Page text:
Someone Like US

John Boehner, former Speaker of the House and the representative from my home state of Ohio, faced incredible challenges during his years as Speaker. He left Congress when the only way he saw to keep the federal government running was to make a budget deal premised on his resignation. One of his admirable traits was that he was a politician known to keep his promises. Boehner was also well-known for being a crier. He choked  up a bit when he spoke about things related to the struggles arising from his Catholic, middle class upbringing. To his credit, he never apologized for crying, which to some seemed inconsistent with his stature as one of the most powerful men in the world and to others was presumed to be (unsubstantiated) evidence of an alcohol problem.

While recently searching for songs for the class assignment  on friendship, I found a song that made me cry. Unlike Boehner, I’m not a crier. Various  songs over the years have made me sad and quite a few more have angered me, evoked joy, caused me to laugh or encouraged me to dance (which would make other people cry or laugh if I was willing to embarrass myself). But, since no song had made me cry before, I spent some time trying to figure out why.

Adele’s “Someone Like You,” is not the kind of music I typically listen to. As I watched the video, I was not reminded of any relationship from my past. So my cry, I concluded, was really due to the song itself or to the artist’s performance. I concluded that there were two reasons why the song had such an impact.

One reason why the song is so emotional is because it expresses a universal longing for love. It’s a longing for a connection so pure that the love continues, even though the relationship is ostensibly over. The singer wishes the romance would continue, but regretfully decides to move forward with her life by seeking someone like her lover, all the while wishing the best for the person who rejected her. A powerful contrast. She acknowledges that love is a gamble and accepts the risk of being hurt. This time, she lost in the end, but she remembers the good times. Adele’s song lamenting the passing of her relationship reminds me of a eulogy. When a relationship ends, a little part of us dies: the part connected to someone else.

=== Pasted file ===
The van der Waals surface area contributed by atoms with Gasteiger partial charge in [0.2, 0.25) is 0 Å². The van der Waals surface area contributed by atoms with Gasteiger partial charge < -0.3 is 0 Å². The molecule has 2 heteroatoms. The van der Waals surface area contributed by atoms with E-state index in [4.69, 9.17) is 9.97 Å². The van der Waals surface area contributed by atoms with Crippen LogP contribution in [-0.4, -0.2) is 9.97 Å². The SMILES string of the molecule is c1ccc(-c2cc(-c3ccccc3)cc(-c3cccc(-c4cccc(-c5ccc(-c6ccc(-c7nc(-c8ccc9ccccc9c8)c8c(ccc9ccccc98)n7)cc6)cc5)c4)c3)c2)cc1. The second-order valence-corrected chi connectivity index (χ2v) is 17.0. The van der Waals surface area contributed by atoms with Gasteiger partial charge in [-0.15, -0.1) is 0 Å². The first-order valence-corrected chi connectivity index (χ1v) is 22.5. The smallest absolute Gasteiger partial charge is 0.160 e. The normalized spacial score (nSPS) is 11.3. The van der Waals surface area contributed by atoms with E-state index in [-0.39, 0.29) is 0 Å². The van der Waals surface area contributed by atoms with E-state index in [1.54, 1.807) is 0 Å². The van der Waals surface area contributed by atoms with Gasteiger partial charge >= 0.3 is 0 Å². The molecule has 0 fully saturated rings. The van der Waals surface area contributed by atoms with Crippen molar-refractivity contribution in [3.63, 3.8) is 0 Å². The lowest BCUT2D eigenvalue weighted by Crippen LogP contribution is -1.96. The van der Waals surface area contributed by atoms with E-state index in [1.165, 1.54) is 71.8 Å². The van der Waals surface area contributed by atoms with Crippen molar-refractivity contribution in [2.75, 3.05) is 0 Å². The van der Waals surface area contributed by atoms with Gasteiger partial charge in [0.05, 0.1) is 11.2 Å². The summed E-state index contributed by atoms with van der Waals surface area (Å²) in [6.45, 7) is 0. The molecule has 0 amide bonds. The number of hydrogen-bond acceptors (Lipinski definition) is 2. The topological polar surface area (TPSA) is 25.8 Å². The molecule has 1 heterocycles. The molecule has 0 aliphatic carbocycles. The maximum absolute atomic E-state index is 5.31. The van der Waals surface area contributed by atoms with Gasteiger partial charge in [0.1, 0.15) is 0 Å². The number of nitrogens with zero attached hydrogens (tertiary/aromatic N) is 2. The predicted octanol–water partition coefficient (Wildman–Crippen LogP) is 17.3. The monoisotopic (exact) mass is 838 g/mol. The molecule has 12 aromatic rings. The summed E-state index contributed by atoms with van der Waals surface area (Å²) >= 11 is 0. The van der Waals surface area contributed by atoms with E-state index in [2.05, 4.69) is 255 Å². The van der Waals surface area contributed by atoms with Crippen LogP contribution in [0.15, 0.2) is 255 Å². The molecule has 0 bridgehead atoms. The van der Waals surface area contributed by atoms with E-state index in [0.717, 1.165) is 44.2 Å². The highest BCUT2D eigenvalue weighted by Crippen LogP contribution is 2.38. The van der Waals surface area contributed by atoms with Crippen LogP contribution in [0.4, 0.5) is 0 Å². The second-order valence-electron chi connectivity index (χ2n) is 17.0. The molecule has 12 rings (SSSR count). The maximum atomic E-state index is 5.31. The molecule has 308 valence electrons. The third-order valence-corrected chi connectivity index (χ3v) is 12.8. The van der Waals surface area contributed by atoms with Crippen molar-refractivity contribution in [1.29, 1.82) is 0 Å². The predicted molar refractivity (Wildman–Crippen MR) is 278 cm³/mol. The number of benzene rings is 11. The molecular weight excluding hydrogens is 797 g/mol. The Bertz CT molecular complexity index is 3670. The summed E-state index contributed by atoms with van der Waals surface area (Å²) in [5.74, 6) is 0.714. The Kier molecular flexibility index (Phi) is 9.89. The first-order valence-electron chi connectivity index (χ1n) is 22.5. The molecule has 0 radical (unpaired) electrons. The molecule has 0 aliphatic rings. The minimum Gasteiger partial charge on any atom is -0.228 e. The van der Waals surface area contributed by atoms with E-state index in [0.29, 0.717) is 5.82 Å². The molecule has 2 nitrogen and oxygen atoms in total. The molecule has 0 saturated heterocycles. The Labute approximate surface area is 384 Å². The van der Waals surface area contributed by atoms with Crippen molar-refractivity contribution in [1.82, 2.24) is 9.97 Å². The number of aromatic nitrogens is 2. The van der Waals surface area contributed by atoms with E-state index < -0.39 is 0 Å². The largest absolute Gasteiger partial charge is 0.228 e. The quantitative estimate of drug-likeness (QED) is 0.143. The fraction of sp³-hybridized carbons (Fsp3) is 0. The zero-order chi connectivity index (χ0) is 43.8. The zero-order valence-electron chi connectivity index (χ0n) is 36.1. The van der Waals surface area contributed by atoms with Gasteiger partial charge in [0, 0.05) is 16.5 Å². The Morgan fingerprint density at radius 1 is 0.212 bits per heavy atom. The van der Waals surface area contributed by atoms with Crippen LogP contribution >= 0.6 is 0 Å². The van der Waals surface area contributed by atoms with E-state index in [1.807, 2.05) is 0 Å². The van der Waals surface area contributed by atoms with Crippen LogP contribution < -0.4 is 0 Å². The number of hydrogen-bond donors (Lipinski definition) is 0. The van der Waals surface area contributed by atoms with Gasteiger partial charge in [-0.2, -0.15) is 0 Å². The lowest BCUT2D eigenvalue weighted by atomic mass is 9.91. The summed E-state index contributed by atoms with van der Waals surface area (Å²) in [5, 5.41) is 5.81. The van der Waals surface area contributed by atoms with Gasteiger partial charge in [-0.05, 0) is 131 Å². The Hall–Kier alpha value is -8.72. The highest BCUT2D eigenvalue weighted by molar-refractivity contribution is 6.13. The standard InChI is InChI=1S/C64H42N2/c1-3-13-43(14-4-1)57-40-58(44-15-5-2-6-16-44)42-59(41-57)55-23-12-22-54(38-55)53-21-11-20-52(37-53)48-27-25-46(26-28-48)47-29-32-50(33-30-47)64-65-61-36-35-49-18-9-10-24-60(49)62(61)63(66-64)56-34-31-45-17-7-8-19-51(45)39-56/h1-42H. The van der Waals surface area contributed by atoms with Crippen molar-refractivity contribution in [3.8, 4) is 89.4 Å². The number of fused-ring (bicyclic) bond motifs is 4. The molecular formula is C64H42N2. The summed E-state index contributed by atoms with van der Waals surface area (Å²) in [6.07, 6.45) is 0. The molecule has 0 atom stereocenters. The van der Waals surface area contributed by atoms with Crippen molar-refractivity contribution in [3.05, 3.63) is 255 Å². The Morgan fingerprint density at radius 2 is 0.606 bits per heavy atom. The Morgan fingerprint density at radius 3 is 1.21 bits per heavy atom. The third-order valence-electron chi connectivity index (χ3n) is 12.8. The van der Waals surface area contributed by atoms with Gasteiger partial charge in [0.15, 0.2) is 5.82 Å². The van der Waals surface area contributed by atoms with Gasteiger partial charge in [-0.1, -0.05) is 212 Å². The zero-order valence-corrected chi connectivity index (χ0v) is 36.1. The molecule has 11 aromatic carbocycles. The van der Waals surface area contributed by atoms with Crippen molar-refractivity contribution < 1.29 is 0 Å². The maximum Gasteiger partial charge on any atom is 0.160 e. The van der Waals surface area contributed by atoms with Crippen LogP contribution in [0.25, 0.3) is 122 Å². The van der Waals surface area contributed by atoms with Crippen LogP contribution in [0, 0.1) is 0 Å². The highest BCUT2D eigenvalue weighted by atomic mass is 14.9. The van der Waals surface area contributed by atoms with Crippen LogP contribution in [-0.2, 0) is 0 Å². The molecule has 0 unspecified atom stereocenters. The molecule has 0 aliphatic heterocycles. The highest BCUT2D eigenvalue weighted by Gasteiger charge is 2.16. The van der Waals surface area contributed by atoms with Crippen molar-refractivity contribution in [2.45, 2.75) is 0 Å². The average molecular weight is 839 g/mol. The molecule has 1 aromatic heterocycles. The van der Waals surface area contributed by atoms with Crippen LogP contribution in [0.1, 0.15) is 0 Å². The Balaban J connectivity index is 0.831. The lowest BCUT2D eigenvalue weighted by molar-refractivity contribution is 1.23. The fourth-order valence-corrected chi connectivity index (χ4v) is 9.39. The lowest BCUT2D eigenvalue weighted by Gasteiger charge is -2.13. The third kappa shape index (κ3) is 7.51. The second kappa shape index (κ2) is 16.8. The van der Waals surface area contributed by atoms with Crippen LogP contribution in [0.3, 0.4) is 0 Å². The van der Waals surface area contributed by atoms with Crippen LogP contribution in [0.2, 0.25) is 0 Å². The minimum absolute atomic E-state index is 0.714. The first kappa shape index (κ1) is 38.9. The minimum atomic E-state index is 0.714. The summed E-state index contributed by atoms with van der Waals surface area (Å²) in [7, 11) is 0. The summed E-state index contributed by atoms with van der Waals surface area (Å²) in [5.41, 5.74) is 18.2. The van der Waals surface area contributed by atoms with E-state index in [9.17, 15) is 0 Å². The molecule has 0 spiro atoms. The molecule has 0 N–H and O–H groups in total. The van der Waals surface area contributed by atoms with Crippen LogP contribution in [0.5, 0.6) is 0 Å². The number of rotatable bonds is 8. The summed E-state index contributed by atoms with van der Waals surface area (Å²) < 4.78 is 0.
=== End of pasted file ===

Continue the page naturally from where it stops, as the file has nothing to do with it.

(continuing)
Another reason for the song’s power to evoke emotions has to do with the singer, Adele. She is the author of the song, and she used the song as a vehicle to express her inner pain. We sympathize with the hurt caused by rejection. As we grow up, we learn to accept the fact that some relationships can’t be mended. Adele, by baring her soul–by expressing authentic emotions–touches her listeners in ways that today’s largely formulaic music can’t.

We don’t have many singer-songwriters like Adele today. In today’s musical world only a handful write music to reveal their own personal inner feelings. Adele reminds me of Joni Mitchell, who had hit albums in the sixties and seventies. Her songs were poetic, personal stories set to simple music. Like Adele, she spoke of her desire to be authentic. Mitchell’s work expresses things about her life and gives us a glimpse of her inner being. It tells us something about what it means to be human. Her voice, like Adele’s, is amazing.

We spend most of our lives hiding our emotions. We learn this skill at an early age because we realize that showing a different face is often necessary to get along with others. We save our deepest emotions for our close relationships. We trust our dear friends to accept us when we act like we really are, i.e., when we act authentically. Some artists find the universal in their personal experiences and risk revealing themselves to people they don’t know. When the lyrics, melody, and singer are mixed together well, people who listen are united. As Tolstoy once said, we identify with the artist and a bond forms with the audience because the work evokes an emotion that is an essential part of the human experience.

We should give credit to people who willingly take a risk and express their emotions for a greater good. The best art evokes emotions and makes us stop and think about ourselves and about our relationships. See how you feel when listening to Adele and Mitchell by clicking on the links below. Boehner’s not a great speaker, but even though he was ridiculed for crying, he continued to talk about his experiences. While I didn’t agree with his politics, and I think he excessively played the political game at times, in the end, he did the right thing.

Adele “Someone LIke You” with preamble

Joni Mitchell “A Case of You” with annotations

John Boehner Crying Clips
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